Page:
We've seen our first couple of snow dustings in the high country already. Some areas in the West have had inches and even feet on the ground. A lot of us are itching to ride but it's important to remember this time of year can be dangerous in the backcountry. Weston Guide Ambassador Justin Ibarra explains why and how these early season snow storms can wreak havoc on our winter snowpack.
Here in Colorado, we have what you call a traditional “Continental Snowpack.”
Cold + Dry + Shallow
When we start to receive these early season snow storms they are typically followed by long, cold, dry spells before the next snow storm cycle comes through. Under this scenario, if the snow doesn’t melt, we will start to see the snow crystals break down into what we call facets, or sugar snow. This sugary, un-bonded snow will then continue to grow into an advanced stage of facets called Depth Hoar.
Depth Hoars are bad news bears. Why?
When we do then start to get into winter and receive accumulating amounts of snow, it will all be resting on those sugary facets, causing a weak layer at the bottom of the snowpack.
As you can imagine, this could cause an avalanche to encompass the entire snowpack.
Perfect example is last season’s historic avalanche cycles, a big player being the early season snow that we received back then became the seasons sleeping dragon.
So why do these lulls between storms cause the snow to facet?
One of the main reasons is due to what is called a Large Temperature Gradient, or a big change in the snow temperature over distance within the snowpack.
How cold is the air, how warm is the ground, and how deep is the snowpack?
When you have a shallow snowpack with colder fall air temperatures in Colorado combined with a warm Earth, you get a big change in the snow temperature within the shallow snowpack causing a Large Temperature Gradient.
In a perfect world whenever it starts to snow, we want the floodgates to just open up lending to a deeper snowpack and more distance for the snow temperature to chance producing a Small Temperature Gradient. Mother nature likes gradual change and not drastic.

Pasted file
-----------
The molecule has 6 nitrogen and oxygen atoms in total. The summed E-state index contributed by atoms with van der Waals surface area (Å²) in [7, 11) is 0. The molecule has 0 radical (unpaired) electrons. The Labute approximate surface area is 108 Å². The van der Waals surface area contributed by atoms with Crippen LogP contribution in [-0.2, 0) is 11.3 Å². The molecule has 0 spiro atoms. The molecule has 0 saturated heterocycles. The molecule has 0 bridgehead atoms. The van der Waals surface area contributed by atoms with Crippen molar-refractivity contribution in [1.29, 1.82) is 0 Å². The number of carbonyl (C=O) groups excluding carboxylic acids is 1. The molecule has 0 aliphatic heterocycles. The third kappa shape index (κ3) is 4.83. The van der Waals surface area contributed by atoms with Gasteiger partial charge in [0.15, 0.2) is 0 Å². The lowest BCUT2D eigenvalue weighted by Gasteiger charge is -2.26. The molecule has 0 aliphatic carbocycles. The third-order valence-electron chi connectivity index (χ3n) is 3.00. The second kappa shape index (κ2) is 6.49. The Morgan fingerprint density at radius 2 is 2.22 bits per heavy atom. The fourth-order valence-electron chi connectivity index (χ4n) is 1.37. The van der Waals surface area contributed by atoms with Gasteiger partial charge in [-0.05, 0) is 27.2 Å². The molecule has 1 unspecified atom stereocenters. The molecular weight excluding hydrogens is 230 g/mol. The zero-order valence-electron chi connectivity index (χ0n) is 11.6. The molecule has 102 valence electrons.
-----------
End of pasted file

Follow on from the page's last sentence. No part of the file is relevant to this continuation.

Another big player that we typically see with these early season storms, is what melts and what doesn’t between the lulls.
Due to the fall equinox the sun will start to stay more South in the sky. This will usually then cause the Southerly aspects to almost completely melt out if long enough time between storms. Along with that most SW-W aspects will melt and depending on the temperatures, radiation, and again the amount of time between the storms SE-E will typically see a good amount of melting as well. Now the North side of the compass rose will stay cold and won’t see as much sun. This is a huge player in why Northerly aspects tend to be more dangerous here.
We basically just want to see one of two scenarios to play out.
1.) We don’t start to get snow until November and then the floodgates open!
2.) We get some early season snow but not a significant amount and it gets the chance to all melt away.
We could also add a hopeful third scenario... it starts snowing early season and it just doesn’t stop!
IN THE MEANTIME...
Fall is the perfect time to start going through your gear and making sure you fix your broken binding from last season, wax up the fleet, start brushing up on your avalanche skills again by reading books and blogs, get out and exercise, do some climbing or biking or hiking, get out and enjoy the colors, watch some ski porn, be patient, and stay STOKED for the season ahead because it will be here before we know it!